Turning the zero-sum game of climate change into a win-win situation: co-benefits for a co-futureGet involved
Purposefully increasing biomass is essential to continue afforestation, and to prevent (further) desertification. Variety is more than the spice of life: it's the prerequisite of it. Different plants attract and nurture different wildlife, from friendly pollinators to endangered species. Our ecosystem evolved to be rich, and thrives through differentiation. That's as true for acacias and mango trees as it is for wheat and maize. It’s just one of the ways Acorn contributes to a variety of the Sustainable Development Goals (or SDGs) defined by the United Nations, with every project.
Improved soil quality
Fostering biodiversity and nurturing plant life that supports crops rather than compete with them: when you combine local expertise with hard work and dedication, even the ground itself gets better. A variety of plants ensures a variety of nutrients in the soil and prevents soil erosion and exhaustion. Which in turn leads to healthier crops and, eventually, bigger crop yields.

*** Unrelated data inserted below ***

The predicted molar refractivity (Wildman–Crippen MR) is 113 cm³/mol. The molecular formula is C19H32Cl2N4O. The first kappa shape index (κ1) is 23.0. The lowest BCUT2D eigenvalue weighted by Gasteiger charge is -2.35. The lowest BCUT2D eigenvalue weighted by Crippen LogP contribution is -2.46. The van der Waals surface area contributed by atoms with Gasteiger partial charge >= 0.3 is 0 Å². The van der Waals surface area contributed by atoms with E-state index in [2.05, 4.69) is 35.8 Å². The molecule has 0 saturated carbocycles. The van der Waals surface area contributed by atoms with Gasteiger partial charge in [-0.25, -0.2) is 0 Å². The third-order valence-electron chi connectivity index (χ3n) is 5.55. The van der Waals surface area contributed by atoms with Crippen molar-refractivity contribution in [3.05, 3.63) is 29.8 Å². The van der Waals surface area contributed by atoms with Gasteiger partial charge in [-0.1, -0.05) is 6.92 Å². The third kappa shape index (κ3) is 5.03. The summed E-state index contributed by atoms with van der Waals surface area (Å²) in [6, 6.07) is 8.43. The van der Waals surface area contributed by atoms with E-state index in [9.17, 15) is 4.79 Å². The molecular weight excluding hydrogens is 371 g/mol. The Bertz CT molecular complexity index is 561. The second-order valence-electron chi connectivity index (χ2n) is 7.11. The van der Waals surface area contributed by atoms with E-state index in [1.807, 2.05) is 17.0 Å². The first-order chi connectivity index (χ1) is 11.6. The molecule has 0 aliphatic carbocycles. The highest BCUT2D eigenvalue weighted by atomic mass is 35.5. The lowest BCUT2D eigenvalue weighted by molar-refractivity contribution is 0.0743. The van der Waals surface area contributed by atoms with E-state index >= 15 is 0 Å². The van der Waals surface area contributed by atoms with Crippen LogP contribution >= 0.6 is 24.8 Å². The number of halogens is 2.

Farmers in charge
Smallholder farmers are often disenfranchised in the global marketplace. They might not always own their land, sometimes need to rely on family labor, can lack legislative protection, and are more vulnerable to unforeseen changes and increasingly harsh weather conditions. That's why we want to hand them the reins. To take lasting and indisputable action against climate change. To grow their business without risking their family's livelihoods. To be in control, like every farmer since the very beginning. And to secure additional income through access to the carbon credit market—something Acorn makes possible for smallholder farmers specifically. All while we ensure that at least 80% of the money Acorn makes by selling CRUs flows back to the farmer.
Good begets great
By providing financial incentives to farmers, we make agroforestry less of a risk for farmers who can't gamble with their bread and butter. But that monetary boost ripples out even further. More disposable income makes it possible for smallholder farmers to engage with sustainability in other ways, too: more efficient irrigation, solar power, more independence from fossil fuels. But it also frees up time, which can be spent on education, community improvement, and so on. It goes further than preserving our planet: it's about making it worth living on.
Remote sensing partners